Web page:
Their follow-up record was Give, and it’s even better in subtle ways. It’s more musical, more certain in it’s purpose, less needing to demonstrate that something can be done, a little more expressive. They play Ornette Coleman’s “Street Woman,” and lay into “Iron Man” to end. That last cut is enjoyable and impressive, but it has a faint quality of obligation about it, as if the band, having done a trick, must now repeat it every time since the audience expects it. That can be a bit of a danger. That suspicion was confirmed by Suspicious Activity, which is the same thing, just a bit stale, and a disappointing three-pack EP of all covers, “Immigrant Song,” “We Are The Champions” and “Human Behaviour.” The music is giving way to the schtick, and considering the talents involved these records are disappointing indeed. Prog is a better listen than the latter records, but the sense of surprise, the sense that the band will surprise the listener, is almost gone. Name-checking the pop tunes is a slender interest, though their selection of “Tom Sawyer” goes along way to confirm my previous claim. Hey, it’s called “Prog.” But much as the title pleases my inner prog-rock nerd, the result is actually a little disappointing. They clearly are not going to have the power of Neil Peart driving them, but they also seem to be lacking the own sense of force that was so welcome all the way back on These Are The Vistas.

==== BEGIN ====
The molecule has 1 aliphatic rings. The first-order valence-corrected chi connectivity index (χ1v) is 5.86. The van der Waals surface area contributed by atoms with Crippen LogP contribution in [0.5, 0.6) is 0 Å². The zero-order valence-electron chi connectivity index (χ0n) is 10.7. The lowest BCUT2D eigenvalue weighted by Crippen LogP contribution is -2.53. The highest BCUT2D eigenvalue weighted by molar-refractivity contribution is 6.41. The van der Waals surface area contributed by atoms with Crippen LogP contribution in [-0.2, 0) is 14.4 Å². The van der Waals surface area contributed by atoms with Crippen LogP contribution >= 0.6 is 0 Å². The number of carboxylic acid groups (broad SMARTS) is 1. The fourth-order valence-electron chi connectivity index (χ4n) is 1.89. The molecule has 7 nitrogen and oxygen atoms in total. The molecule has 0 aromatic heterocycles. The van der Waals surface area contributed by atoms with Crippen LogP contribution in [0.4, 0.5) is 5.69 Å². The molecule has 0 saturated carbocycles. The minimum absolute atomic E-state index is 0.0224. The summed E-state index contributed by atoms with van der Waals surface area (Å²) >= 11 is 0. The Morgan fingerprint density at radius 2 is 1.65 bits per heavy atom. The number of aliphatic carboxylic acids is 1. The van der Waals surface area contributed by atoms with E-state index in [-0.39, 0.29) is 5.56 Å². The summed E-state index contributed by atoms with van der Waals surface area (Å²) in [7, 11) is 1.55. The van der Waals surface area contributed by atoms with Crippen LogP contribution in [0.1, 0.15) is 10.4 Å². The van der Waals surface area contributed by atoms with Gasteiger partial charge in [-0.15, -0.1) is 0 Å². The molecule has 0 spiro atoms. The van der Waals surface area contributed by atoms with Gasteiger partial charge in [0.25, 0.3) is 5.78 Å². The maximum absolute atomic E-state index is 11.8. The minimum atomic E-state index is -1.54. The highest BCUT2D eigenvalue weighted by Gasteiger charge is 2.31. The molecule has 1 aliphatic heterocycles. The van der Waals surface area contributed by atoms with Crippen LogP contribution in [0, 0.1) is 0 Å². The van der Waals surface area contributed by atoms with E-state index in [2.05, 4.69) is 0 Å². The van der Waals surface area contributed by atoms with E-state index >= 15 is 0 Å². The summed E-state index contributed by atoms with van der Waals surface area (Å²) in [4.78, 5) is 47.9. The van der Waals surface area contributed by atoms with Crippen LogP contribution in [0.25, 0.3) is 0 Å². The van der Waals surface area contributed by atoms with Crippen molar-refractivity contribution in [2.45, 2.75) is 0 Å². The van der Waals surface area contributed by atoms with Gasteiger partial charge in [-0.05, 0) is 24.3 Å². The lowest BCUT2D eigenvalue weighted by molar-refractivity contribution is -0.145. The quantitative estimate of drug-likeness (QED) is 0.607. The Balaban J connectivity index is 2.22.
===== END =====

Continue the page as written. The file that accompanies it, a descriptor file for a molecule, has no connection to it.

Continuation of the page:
So now, there’s a new record out, For All I Care, and it’s generally a immensely satisfying return to form – the band is moving forward by going back to their roots, so to speak. Despite the strength of the original material, there is none of it on the record, and that’s all right. The addition is the indy-rock singer Wendy Lewis, and this is essentially a vocal record (there are three marvelous, short interludes based on a Stravinsky theme from his ballet “Apollo.”) Lewis herself is a mixed bag. She steps back and forth from indy-rock affectless, meaning artistic fecklessness, to chesty rock belting, and so she varies both from song to song and moment to moment. It doesn’t matter so much, though, because this is not a case of the band accompanying her, but her accompanying the band. Her presence seems to have them concentrating on playing, rather than putting on a show, and the playing is excellent. The choice of songs is also a nice mix of the expected and surprising. Nirvana appears on the opening cut, with an inventive stop-start take on “Lithium,” which is followed by a soaring, lyrical version of “Comfortably Numb.” I have never had any personal interest in Pink Floyd, but this has an irresistible magnificence to it. Another band which I’ve never cared for makes an appearance by proxy here, the Wilco song “Radio Cure.” Again, this is totally satisfying, continuing the anthemic lyricism which is at the heart of the band, and the secret heart of progressive rock. Lewis shines here, expressive as opposed to Jeff Tweedy’s po-face vocal style.